When software reaches its end of life, it no longer receives critical patches and updates, leaving users vulnerable to various problems. While some may not see the need to upgrade immediately, outdated software can lead to security risks, data loss, compliance issues, and more. In this blog, we will discuss the primary implications of running outdated software and explain why taking action is crucial when reaching EoL.
Implications of using outdated software
The implications of running outdated software can be divided into three categories:
Old software can be a considerable security risk. You might not get security patches from the vendor anymore, leaving your system open to known exploits. Also, attackers may have already reverse-engineered the software and developed exploit code, making it easier for them to compromise your system. Outdated software can also cause compatibility issues with other software and hardware, leading to data loss or corruption. And finally, running old software may violate your organization’s security policies, hindering a secure future and operational excellence.
Software that is not up to date can negatively impact a company’s productivity. For example, outdated software can run slowly, crash often, or be challenging to use, leading to employee frustration and workflow disruptions. This can harm a company’s reputation with customers and bottom line. Therefore, it is important to keep software up to date to avoid these problems.
The implications of using outdated software can be severe, especially when it comes to sensitive information. Without support from the vendor and proper security measures, you could be at risk for data breaches and fines.
For example, in the United States, the Federal Trade Commission is taking action against Chegg Inc. for failing to patch vulnerabilities that exposed sensitive information about millions of its customers and employees, such as Social Security numbers, email addresses, and passwords. Chegg allegedly couldn’t address problems despite four security breaches over five years.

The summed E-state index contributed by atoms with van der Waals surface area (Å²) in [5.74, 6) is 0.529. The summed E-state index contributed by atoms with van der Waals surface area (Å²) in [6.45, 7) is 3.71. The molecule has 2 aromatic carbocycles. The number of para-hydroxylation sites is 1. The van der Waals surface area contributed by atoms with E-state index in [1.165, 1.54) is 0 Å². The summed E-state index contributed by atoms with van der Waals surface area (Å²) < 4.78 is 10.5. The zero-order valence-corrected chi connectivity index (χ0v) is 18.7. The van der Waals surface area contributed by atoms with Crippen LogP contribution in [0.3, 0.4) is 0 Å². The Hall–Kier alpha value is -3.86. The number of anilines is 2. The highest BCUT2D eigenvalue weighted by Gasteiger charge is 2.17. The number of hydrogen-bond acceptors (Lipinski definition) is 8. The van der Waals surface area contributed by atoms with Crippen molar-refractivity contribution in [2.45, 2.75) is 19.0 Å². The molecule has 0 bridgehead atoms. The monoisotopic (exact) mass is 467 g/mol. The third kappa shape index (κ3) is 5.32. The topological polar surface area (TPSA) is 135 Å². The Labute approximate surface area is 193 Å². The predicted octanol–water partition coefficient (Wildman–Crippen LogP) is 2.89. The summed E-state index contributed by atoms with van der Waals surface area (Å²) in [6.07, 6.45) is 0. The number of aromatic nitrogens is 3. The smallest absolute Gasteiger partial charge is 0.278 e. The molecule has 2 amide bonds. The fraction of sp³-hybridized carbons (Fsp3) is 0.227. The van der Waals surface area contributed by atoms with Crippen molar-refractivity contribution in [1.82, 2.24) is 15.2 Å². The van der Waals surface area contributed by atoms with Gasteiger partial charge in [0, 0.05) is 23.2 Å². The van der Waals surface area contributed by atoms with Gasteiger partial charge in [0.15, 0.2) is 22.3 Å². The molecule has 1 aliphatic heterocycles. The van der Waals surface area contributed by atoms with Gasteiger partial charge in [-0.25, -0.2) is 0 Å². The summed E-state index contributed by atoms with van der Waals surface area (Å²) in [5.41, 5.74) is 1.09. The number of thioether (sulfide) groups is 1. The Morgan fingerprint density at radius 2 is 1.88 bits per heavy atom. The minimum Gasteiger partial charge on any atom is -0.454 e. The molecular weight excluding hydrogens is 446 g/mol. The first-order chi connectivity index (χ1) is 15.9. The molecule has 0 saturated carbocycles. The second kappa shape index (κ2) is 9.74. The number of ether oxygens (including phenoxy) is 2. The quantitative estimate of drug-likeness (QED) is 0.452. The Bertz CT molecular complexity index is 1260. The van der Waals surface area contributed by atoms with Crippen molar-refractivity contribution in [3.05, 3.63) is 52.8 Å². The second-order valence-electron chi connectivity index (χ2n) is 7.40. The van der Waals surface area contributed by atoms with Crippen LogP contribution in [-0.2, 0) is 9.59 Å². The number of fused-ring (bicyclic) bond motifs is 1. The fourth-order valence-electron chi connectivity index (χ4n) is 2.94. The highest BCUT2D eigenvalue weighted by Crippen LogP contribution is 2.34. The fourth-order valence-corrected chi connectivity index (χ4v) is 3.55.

According to the FTC’s proposed order, the company must immediately address vulnerabilities and take additional steps to limit the amount of data it can collect and retain. Additionally, to provide users with multifactor authentication to secure their accounts and allow users to access and delete their data.*
Collaborate for success
As a business owner, it’s important to be aware of the dangers of using outdated software. While it may be a challenge to upgrade your systems, partnering with an IT service provider can help ease the burden.
At Istonish, we can assist in identifying outdated software and hardware, as well as keeping your company up to date on the latest security threats. We can also update your systems to the latest versions, ensuring optimal protection for your business.